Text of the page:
A Ukrainian mother and her three children have been allowed to enter the United States after being returned to Mexico under a highly criticized pandemic measure that bars entry to most asylum seekers arriving at the US border, the Department of Homeland Security (DHS) confirmed.
The San Diego Union-Tribune first reported late Wednesday that the 34-year-old woman and her children were turned away at the southern US border under Title 42, a controversial policy first invoked by former President Donald Trump in March 2020 due to the coronavirus.
In a statement to Al Jazeera on Thursday night, the Department of Homeland Security said the Ukrainian family was allowed to enter the country after a review of the facts of their case. “DHS continues to exempt particularly vulnerable people from Title 42 on a case-by-case basis,” he said.
More than 1.6 million Title 42 removals have taken place to date, according to the US government. data. Rights groups have repeated denounced the policy as a violation of international law that puts people who are already vulnerable at risk of violence, rape, extortion and other threats in Mexico or in other countries to which they are sent.
“I’m not asking for anything from the United States, just to let me in,” the Ukrainian woman, who used the name Sofia, told the Union-Tribune after being turned away. “All we need is to be safe. All we want is to keep our lives safe.”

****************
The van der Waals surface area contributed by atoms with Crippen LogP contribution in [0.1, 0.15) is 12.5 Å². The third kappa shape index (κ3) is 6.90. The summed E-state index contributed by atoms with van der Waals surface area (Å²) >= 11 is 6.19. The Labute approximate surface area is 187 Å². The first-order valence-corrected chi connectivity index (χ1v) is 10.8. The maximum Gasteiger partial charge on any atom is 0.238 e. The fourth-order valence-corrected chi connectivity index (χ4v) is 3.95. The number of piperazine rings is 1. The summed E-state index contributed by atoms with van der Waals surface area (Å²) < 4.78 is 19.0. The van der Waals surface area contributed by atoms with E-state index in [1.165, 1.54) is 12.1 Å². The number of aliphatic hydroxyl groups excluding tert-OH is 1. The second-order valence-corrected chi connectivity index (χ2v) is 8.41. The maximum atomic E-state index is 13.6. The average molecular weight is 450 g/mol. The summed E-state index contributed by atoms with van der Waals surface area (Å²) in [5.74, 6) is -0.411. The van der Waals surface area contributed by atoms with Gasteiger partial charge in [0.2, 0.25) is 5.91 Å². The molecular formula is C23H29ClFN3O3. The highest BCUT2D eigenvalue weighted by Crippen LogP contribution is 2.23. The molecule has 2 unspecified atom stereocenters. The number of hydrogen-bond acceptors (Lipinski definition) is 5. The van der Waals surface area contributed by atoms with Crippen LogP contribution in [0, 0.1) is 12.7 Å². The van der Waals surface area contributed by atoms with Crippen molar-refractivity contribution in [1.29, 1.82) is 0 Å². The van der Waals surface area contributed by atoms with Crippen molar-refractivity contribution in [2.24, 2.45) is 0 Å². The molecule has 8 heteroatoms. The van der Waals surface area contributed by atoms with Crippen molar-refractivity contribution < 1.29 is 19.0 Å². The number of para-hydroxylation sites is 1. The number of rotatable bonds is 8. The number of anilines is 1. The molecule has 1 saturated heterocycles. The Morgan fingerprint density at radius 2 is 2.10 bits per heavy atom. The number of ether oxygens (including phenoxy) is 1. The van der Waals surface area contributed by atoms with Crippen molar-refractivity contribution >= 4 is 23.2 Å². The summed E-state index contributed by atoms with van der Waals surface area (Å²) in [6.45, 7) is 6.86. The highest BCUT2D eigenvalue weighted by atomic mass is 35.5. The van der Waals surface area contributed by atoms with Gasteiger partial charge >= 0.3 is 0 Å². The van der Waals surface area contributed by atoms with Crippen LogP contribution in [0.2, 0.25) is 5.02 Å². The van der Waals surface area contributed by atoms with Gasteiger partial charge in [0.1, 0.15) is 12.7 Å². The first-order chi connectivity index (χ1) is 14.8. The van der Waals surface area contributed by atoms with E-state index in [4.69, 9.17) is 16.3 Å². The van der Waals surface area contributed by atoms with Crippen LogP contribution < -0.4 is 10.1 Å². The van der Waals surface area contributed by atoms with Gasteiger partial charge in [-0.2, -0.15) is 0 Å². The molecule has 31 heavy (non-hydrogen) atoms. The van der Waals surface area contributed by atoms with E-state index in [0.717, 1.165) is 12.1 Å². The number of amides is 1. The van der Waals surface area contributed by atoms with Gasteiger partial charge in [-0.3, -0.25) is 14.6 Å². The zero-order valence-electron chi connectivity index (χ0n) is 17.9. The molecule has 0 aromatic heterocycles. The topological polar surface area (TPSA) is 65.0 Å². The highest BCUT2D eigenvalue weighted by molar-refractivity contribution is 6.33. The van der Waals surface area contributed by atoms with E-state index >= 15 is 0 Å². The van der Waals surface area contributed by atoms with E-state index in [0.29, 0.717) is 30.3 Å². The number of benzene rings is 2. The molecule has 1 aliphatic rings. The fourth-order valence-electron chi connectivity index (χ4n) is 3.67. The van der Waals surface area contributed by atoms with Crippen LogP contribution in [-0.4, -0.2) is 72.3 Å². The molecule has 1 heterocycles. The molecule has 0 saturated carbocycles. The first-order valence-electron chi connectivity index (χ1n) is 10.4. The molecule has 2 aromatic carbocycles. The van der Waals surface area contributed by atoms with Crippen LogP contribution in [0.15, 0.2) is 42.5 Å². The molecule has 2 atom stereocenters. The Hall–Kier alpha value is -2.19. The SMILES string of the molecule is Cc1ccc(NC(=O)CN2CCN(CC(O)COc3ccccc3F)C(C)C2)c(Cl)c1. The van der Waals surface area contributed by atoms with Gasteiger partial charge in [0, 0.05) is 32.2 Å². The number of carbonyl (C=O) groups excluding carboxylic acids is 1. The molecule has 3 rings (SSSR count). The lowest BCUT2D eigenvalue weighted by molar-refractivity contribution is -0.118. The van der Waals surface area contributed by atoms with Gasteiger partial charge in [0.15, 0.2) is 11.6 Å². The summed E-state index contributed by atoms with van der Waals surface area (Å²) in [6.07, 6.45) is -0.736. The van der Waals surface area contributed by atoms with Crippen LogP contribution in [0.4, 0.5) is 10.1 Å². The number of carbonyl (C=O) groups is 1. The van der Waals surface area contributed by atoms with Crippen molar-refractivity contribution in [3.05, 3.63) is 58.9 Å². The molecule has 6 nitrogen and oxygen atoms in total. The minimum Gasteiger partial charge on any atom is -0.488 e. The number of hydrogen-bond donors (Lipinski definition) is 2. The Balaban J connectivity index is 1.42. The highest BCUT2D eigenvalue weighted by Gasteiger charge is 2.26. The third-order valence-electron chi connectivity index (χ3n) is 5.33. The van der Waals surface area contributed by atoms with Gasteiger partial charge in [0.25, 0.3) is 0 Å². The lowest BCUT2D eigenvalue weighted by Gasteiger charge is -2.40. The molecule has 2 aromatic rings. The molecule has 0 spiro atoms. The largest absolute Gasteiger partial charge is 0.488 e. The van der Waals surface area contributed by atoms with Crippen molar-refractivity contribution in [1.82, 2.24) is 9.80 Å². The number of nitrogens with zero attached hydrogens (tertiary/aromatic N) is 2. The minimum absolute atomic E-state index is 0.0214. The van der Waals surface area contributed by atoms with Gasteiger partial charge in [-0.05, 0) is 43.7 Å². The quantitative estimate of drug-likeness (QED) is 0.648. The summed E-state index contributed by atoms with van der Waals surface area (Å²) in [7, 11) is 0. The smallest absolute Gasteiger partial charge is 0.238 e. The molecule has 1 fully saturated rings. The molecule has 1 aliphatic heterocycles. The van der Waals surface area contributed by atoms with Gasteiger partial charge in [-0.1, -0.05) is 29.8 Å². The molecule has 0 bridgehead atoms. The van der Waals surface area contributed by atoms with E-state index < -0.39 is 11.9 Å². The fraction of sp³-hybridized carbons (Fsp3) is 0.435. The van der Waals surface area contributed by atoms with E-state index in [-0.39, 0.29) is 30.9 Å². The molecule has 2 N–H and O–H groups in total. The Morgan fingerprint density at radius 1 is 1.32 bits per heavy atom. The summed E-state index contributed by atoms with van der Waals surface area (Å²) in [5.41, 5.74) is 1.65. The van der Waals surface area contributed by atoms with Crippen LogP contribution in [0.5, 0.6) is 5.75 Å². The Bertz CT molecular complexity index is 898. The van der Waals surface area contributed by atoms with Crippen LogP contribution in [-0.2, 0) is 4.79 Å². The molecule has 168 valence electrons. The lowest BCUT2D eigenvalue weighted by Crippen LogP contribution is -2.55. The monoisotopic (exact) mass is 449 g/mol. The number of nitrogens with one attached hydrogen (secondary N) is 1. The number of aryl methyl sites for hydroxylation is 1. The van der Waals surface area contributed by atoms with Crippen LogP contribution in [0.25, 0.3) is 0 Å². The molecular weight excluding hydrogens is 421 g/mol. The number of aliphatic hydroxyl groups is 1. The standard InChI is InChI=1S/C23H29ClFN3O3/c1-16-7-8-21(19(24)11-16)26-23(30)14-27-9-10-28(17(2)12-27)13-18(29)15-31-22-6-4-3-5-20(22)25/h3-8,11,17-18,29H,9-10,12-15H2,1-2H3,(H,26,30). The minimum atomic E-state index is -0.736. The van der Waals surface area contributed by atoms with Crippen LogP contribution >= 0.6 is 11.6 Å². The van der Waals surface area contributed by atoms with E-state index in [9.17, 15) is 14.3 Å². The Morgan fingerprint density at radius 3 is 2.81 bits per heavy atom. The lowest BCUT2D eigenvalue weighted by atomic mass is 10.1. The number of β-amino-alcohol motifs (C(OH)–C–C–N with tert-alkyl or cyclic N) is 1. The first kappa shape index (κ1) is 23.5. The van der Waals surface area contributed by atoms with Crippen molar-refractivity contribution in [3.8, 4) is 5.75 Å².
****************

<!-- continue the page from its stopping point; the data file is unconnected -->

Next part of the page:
‘Terrible and inhumane’
The case comes as the bombing of Ukrainian cities by Russia and Russia intensifies troop advance to the capital, Kiev. The conflict has forced more than 2.5 million people flee the country, according to the United Nations, with most refugees heading to neighboring European nations.
The Associated Press news agency reported that the woman and her children left Ukraine on February 27, just days after Russia launched its all-out invasion, going first to Moldova and Romania before arriving in Mexico this week. The family was seeking to reunite with relatives in the United States, the AP and Union-Tribune said.
Rights groups have urged Biden to do more to help ensure safe passage for all those seeking to leave, as well as protect Ukrainians already in the US. Last week, the US administration Announced would extend what is known as Temporary Protected Status (TPS) to Ukrainians in the country, saying the conflict made it unsafe for them to return to Ukraine.